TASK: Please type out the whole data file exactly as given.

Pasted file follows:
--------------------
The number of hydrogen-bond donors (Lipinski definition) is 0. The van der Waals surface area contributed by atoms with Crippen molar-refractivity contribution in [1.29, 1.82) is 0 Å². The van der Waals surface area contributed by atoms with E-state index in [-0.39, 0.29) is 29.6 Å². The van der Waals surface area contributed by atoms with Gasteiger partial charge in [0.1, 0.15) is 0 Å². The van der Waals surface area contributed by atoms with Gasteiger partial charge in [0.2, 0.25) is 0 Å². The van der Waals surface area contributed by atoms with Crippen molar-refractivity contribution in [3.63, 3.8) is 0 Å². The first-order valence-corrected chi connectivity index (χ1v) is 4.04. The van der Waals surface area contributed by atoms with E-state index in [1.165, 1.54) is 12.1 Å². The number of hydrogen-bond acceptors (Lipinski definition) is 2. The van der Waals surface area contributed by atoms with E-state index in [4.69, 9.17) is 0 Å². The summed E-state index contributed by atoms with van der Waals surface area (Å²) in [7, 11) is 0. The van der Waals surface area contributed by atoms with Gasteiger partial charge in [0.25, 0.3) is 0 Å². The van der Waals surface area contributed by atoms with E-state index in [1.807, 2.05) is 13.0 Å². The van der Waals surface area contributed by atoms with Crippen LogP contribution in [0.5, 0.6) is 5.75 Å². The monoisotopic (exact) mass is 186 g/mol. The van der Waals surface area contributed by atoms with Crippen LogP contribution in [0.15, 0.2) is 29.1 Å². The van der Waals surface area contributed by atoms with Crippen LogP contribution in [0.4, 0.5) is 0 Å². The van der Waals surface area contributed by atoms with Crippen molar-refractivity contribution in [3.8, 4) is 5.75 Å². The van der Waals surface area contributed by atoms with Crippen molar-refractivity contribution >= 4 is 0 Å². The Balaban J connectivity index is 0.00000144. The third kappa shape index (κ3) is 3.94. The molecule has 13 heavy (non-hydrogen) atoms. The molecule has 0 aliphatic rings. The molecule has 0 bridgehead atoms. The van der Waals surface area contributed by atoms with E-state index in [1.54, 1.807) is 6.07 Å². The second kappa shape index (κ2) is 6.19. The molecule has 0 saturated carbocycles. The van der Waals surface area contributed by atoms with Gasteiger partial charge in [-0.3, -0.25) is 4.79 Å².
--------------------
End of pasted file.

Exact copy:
The number of hydrogen-bond donors (Lipinski definition) is 0. The van der Waals surface area contributed by atoms with Crippen molar-refractivity contribution in [1.29, 1.82) is 0 Å². The van der Waals surface area contributed by atoms with E-state index in [-0.39, 0.29) is 29.6 Å². The van der Waals surface area contributed by atoms with Gasteiger partial charge in [0.1, 0.15) is 0 Å². The van der Waals surface area contributed by atoms with Gasteiger partial charge in [0.2, 0.25) is 0 Å². The van der Waals surface area contributed by atoms with Crippen molar-refractivity contribution in [3.63, 3.8) is 0 Å². The first-order valence-corrected chi connectivity index (χ1v) is 4.04. The van der Waals surface area contributed by atoms with E-state index in [1.165, 1.54) is 12.1 Å². The number of hydrogen-bond acceptors (Lipinski definition) is 2. The van der Waals surface area contributed by atoms with E-state index in [4.69, 9.17) is 0 Å². The summed E-state index contributed by atoms with van der Waals surface area (Å²) in [7, 11) is 0. The van der Waals surface area contributed by atoms with Gasteiger partial charge in [0.25, 0.3) is 0 Å². The van der Waals surface area contributed by atoms with E-state index in [1.807, 2.05) is 13.0 Å². The van der Waals surface area contributed by atoms with Crippen LogP contribution in [0.5, 0.6) is 5.75 Å². The monoisotopic (exact) mass is 186 g/mol. The van der Waals surface area contributed by atoms with Crippen LogP contribution in [0.15, 0.2) is 29.1 Å². The van der Waals surface area contributed by atoms with Crippen LogP contribution in [0.4, 0.5) is 0 Å². The van der Waals surface area contributed by atoms with Crippen molar-refractivity contribution in [3.8, 4) is 5.75 Å². The van der Waals surface area contributed by atoms with Crippen molar-refractivity contribution >= 4 is 0 Å². The Balaban J connectivity index is 0.00000144. The third kappa shape index (κ3) is 3.94. The molecule has 13 heavy (non-hydrogen) atoms. The molecule has 0 aliphatic rings. The molecule has 0 bridgehead atoms. The van der Waals surface area contributed by atoms with E-state index in [1.54, 1.807) is 6.07 Å². The second kappa shape index (κ2) is 6.19. The molecule has 0 saturated carbocycles. The van der Waals surface area contributed by atoms with Gasteiger partial charge in [-0.3, -0.25) is 4.79 Å².